MICHAEL REYNOLDS FROM MONROE, LA: Would you be able to shed some light on whether Jimmy Garoppolo might be an option for the Steelers in 2022, knowing that the 49ers drafted Trey Lance third overall in the 2021 NFL Draft?
ANSWER: I have to admit I do not understand Steelers' fans infatuation with Jimmy Garoppolo but allow me to lay out some things to try to answer your question. Garoppolo, who will be 31 on Nov. 2, is under contract through the 2022 season with the 49ers and is due to be paid $25.5 million under the terms of that contract for the 2022 season. After that he will be an unrestricted free agent. The 49ers aren't going to cut him, and so they would expect compensation in any potential trade, and I'm not thinking they would be willing to settle for a third-day draft pick. According to the NFL's final quarterback rankings for the 2021 regular season, Garoppolo was ninth in passer rating, sixth in completion percentage, second in average gain per attempt, 13th in touchdown percentage, and 23rd in interception percentage. To translate some of those numbers, Garoppolo completes a high percentage of his attempts and is not a dink-and-dunk guy; he's a bit better than middle of the pack when it comes to touchdown passes per attempt, but he's more than a bit below the middle of the pack when it comes to turning the ball over via interceptions. And a question I would be asking myself is: why would a guy with a reputation for being a top offensive mind like 49ers Coach Kyle Shanahan be looking to spend the third overall pick in the draft on a quarterback who played only 19 games at the FCS level (Trey Lance) if he already had Garoppolo on the roster? I get the desire/need for depth at the quarterback position, but drafting a player third overall, as the 49ers did with Lance, isn't to add depth. It's because you expect him to start and be better than what you already have at the position.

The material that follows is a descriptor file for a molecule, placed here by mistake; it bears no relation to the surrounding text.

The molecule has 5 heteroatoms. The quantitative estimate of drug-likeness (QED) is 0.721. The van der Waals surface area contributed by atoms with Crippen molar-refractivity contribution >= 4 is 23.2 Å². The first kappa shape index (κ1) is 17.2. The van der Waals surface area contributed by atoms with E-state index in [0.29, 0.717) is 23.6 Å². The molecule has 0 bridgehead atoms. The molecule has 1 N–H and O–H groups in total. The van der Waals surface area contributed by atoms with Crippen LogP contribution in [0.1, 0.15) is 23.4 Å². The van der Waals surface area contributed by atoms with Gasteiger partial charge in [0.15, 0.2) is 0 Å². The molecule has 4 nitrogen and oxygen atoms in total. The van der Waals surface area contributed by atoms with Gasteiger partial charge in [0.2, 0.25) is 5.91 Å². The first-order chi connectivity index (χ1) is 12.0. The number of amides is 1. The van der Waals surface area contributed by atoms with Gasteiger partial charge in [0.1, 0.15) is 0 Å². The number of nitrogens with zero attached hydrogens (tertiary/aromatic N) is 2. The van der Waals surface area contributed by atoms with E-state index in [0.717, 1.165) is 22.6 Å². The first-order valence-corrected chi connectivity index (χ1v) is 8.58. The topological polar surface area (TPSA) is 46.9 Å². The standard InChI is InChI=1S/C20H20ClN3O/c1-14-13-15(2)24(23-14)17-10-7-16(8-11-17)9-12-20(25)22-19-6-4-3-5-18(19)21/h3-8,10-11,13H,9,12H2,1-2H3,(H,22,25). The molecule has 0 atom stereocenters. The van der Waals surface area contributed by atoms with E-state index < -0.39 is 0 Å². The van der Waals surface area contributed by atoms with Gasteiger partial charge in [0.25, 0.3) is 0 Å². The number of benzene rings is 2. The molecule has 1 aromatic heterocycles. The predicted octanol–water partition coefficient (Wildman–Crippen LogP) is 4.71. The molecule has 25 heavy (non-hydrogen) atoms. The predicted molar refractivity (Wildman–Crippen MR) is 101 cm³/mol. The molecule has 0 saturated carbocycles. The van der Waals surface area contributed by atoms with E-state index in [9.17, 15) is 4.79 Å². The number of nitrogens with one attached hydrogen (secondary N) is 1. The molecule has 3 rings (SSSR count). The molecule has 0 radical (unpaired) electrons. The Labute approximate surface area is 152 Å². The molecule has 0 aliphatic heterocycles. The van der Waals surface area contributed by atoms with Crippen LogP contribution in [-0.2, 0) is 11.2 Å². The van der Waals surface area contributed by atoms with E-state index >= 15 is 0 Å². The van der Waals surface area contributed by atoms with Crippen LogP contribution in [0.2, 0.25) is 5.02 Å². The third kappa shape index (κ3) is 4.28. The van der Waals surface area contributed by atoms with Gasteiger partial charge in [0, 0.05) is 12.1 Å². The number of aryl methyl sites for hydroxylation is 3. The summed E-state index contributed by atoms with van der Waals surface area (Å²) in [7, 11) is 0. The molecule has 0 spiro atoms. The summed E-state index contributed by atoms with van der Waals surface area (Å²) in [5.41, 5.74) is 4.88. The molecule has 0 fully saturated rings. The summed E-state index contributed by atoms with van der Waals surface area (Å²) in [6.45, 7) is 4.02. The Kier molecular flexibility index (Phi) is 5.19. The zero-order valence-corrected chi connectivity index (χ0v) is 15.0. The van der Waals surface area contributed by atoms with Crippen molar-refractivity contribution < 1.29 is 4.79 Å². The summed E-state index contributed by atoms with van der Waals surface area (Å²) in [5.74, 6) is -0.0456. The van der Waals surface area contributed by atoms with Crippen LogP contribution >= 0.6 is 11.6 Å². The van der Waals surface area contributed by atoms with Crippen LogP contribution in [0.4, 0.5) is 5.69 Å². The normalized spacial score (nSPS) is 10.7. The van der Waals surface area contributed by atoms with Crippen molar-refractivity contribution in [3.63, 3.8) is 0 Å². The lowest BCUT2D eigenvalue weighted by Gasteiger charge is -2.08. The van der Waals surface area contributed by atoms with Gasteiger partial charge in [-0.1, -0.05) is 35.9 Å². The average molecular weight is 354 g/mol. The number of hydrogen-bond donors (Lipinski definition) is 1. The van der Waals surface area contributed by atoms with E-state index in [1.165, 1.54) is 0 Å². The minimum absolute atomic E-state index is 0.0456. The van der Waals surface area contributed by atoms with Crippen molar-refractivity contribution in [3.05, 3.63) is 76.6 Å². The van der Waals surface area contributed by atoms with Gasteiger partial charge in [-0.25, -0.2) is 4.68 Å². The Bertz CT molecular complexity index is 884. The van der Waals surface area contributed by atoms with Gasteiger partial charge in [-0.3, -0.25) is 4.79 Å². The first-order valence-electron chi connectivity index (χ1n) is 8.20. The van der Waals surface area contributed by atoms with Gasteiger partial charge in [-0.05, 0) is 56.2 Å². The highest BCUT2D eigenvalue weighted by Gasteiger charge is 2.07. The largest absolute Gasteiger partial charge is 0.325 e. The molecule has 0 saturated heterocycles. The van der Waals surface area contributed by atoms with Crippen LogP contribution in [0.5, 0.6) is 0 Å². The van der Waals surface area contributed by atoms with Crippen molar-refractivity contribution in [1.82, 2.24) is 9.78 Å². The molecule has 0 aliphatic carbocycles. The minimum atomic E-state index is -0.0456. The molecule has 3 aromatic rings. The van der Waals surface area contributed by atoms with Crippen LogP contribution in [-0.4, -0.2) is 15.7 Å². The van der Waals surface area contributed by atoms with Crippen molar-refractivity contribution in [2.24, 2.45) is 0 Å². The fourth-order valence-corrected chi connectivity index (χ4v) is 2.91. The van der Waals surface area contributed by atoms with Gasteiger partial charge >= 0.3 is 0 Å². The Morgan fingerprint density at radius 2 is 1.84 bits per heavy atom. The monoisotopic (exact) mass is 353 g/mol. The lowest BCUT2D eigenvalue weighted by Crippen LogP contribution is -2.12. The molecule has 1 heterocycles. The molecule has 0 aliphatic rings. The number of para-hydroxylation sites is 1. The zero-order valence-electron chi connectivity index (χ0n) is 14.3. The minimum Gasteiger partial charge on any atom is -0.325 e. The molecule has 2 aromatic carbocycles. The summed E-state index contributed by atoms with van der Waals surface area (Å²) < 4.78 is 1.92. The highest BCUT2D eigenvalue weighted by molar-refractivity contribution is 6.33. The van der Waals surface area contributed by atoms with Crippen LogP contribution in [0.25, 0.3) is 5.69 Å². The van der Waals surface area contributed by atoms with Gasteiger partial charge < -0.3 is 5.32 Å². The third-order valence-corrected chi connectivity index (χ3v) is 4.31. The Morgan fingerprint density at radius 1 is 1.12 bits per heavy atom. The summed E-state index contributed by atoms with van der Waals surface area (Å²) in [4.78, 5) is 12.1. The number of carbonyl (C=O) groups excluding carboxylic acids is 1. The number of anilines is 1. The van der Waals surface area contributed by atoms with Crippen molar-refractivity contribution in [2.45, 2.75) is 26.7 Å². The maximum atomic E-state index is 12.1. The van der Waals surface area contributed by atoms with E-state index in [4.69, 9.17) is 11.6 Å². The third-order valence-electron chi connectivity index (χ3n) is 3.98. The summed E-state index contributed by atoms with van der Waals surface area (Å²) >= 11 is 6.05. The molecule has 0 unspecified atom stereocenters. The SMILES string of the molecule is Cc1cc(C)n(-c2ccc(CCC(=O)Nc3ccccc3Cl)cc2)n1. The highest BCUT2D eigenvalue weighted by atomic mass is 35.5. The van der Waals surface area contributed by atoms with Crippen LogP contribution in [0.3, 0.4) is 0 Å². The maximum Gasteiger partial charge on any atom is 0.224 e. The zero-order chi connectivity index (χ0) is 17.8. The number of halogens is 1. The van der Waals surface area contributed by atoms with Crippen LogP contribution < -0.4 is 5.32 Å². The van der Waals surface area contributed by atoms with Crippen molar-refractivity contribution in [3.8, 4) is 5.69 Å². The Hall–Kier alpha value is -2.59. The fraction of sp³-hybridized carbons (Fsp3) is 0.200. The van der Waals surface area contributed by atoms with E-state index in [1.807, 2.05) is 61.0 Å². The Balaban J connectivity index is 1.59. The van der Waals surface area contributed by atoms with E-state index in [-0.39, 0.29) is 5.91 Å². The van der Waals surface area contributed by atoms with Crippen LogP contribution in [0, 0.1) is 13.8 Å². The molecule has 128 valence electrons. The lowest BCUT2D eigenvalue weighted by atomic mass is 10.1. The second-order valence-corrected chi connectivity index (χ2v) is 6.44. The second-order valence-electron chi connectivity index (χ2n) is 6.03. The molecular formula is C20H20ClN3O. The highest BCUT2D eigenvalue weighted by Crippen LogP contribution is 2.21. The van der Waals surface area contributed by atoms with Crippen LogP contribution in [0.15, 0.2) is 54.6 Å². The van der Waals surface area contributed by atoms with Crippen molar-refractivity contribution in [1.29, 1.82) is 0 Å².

GINO CALDERONE FROM HOUSTON, TX: What's the reason for the Steelers' centers doing the head nod thing before snapping the ball? I haven't seen other teams do it, and doesn't it offer an opportunity for the defense to get a jump on the play?
ANSWER: That's all part of the silent count procedure for dealing with crowd noise at venues such as Arrowhead Stadium. The process begins with the quarterback lifting his leg, which alerts a guard to slap the center on the side of the leg. When the center bobs his head, that's a signal to the other offensive players that the silent count has begun. Then the ball is snapped according to whatever the snap count was to be. If the defense jumps at the head bob, and the snap count is "two," then they're jumping offside. If the defense is timing the snap count off the head bob consistently, it would behoove the offense to change the snap count occasionally. When the starting offensive line is made up of players with more NFL experience as well as experience with the Steelers, the head-bob part of the silent count process could be eliminated.